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Charcoal Smell in Food

I cooked a top sirloin roast on the BGE last night. I cooked it at 275 degrees until 140 degrees internal. I noticed that the roast had a distinct taste of the charcoal, but not in a good way - almost bitter or to too smoke like. I cooked the roast on the grill with he plate setter in place and drip pan below it. I'm using BGE lump charcoal.

I lit the BGE 45 minutes before I put the roast on and then dialed the heat down to 275.......Is there something I'm doing wrong or should there be a strong charcoal flavor with the roast.

Thanks.

Weber Genesis CP310; Weber Q1200 (camping); LBGE.

"If you haven't heard a rumour by 8:30 am - start one"

Comments

  • pgprescottpgprescott Posts: 10,521
    First a few questions. What did you cook prior to this cook? Where you at the end of a bag that had a lot of small chips/shake in it? Guys bake with BGE lump all the time. Might take a while to burn clean, but sounds like you accounted for that. Huh? Sometimes if you cook chicken, it will leave an acrid residue on the lump and it won’t go away. Best to clear out the coal IMO. 
  • YukonRonYukonRon Posts: 12,238
    I had the same issue initially when I started with the BGE, and used BGE lump. I found, in order to lower the impact of the "Charcoal" flavor, I had to get the fire established, wait until the temperature was stable, and then wait until there was zero visible smoke, coming out the top. I never really got rid of that flavor, but it was diminished significantly.
    45 minutes, typically was not long enough.
    Low and slow roasts, take longer.
    Once that was established, I would start my cook.
    I changed lump soon thereafter, and started using Rockwood. What a difference. The charcoal taste is gone, you don't waste as much, it gets you into cooking faster due to the smoke clearing sooner, easy lighting, bags have less small pieces and dust. Just a superior product in every phase.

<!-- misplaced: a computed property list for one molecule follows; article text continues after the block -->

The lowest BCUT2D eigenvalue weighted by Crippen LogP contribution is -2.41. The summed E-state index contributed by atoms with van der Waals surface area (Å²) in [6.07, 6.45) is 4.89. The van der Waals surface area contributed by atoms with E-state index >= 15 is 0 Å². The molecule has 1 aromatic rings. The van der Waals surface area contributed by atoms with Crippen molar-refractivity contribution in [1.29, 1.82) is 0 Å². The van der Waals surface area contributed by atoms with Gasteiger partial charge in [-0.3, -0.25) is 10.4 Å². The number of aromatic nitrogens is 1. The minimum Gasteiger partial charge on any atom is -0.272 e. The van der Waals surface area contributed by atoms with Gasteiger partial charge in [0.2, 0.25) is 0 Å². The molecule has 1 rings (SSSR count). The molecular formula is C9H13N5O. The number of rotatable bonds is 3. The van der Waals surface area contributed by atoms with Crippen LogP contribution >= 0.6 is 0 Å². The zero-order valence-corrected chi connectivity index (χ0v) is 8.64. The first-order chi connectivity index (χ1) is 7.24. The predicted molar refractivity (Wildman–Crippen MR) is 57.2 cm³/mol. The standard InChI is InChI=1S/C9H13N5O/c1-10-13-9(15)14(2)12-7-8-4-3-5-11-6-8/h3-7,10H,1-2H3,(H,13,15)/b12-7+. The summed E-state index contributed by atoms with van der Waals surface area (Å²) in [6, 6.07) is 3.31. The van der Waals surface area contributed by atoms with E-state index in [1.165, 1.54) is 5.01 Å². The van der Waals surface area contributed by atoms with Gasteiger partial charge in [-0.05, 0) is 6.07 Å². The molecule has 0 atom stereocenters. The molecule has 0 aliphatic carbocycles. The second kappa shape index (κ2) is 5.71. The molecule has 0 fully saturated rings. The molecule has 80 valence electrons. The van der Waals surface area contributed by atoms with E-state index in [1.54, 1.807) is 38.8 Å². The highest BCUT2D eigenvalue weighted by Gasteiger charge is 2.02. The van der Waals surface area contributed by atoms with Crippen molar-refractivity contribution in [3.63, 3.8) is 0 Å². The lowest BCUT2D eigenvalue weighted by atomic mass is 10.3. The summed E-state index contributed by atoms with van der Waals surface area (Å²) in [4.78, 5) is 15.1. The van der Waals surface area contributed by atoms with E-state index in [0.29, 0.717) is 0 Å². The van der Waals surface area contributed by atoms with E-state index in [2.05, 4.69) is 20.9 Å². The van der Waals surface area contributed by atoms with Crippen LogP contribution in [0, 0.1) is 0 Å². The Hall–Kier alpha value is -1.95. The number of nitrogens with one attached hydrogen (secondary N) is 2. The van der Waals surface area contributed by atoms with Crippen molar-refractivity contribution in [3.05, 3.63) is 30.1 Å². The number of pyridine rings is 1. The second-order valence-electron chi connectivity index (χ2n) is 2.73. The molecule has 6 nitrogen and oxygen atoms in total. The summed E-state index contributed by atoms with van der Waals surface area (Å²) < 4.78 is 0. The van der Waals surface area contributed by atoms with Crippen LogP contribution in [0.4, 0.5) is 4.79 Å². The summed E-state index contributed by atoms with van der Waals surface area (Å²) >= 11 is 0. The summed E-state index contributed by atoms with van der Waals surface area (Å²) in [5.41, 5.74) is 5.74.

Once you try Rockwood, you will be hooked.
    "Knowledge is Good" - Emil Faber

    XL and MM
    Louisville, Kentucky
  • YukonRon said:
    I had the same issue initially when I started with the BGE, and used BGE lump. I found, in order to lower the impact of the "Charcoal" flavor, I had to get the fire established, wait until the temperature was stable, and then wait until there was zero visible smoke, coming out the top. I never really got rid of that flavor, but it was diminished significantly.
    45 minutes, typically was not long enough.
    Low and slow roasts, take longer.
    Once that was established, I would start my cook.
    I changed lump soon thereafter, and started using Rockwood. What a difference. The charcoal taste is gone, you don't waste as much, it gets you into cooking faster due to the smoke clearing sooner, easy lighting, bags have less small pieces and dust. Just a superior product in every phase.
    Once you try Rockwood, you will be hooked.

    I wondered about BGE charcoal.....and trying other lump charcoal. I'll have to consider Rockwood and see if I can get it in Ontario, Canada.

    Thanks Ron.

    Weber Genesis CP310; Weber Q1200 (camping); LBGE.

    "If you haven't heard a rumour by 8:30 am - start one"

  • tarheelmatttarheelmatt Posts: 9,313
    The two fellas above will get you straight, so I will not be redundant and they know this better than I.  

    The one piece of advice I have for you is this.  Before cooking on the Egg, and it's smoking, lean over the exhaust and smell it.  If it's terrible, wait.  If it's pleasant, you're a go.  

    The white stuff billowing out isn't good at all.  
    ------------------------------
    Thomasville, NC
    My YouTube Channel
    Facebook
    My Photography Site
  • First a few questions. What did you cook prior to this cook? Where you at the end of a bag that had a lot of small chips/shake in it? Guys bake with BGE lump all the time. Might take a while to burn clean, but sounds like you accounted for that. Huh? Sometimes if you cook chicken, it will leave an acrid residue on the lump and it won’t go away. Best to clear out the coal IMO. 

    I was not at the end of the bag - halfway. There was a mix of small pieces and larger chunks. I grilled chicken wings the night before.

    Weber Genesis CP310; Weber Q1200 (camping); LBGE.

    "If you haven't heard a rumour by 8:30 am - start one"

  • tarheelmatttarheelmatt Posts: 9,313
    When you dialed it down, what temp were you at before you dialed down?

    If you're burning clean at 400° then choke the air off to get a lower temp, you'll get some bad smoke.   
    ------------------------------
    Thomasville, NC
    My YouTube Channel
    Facebook
    My Photography Site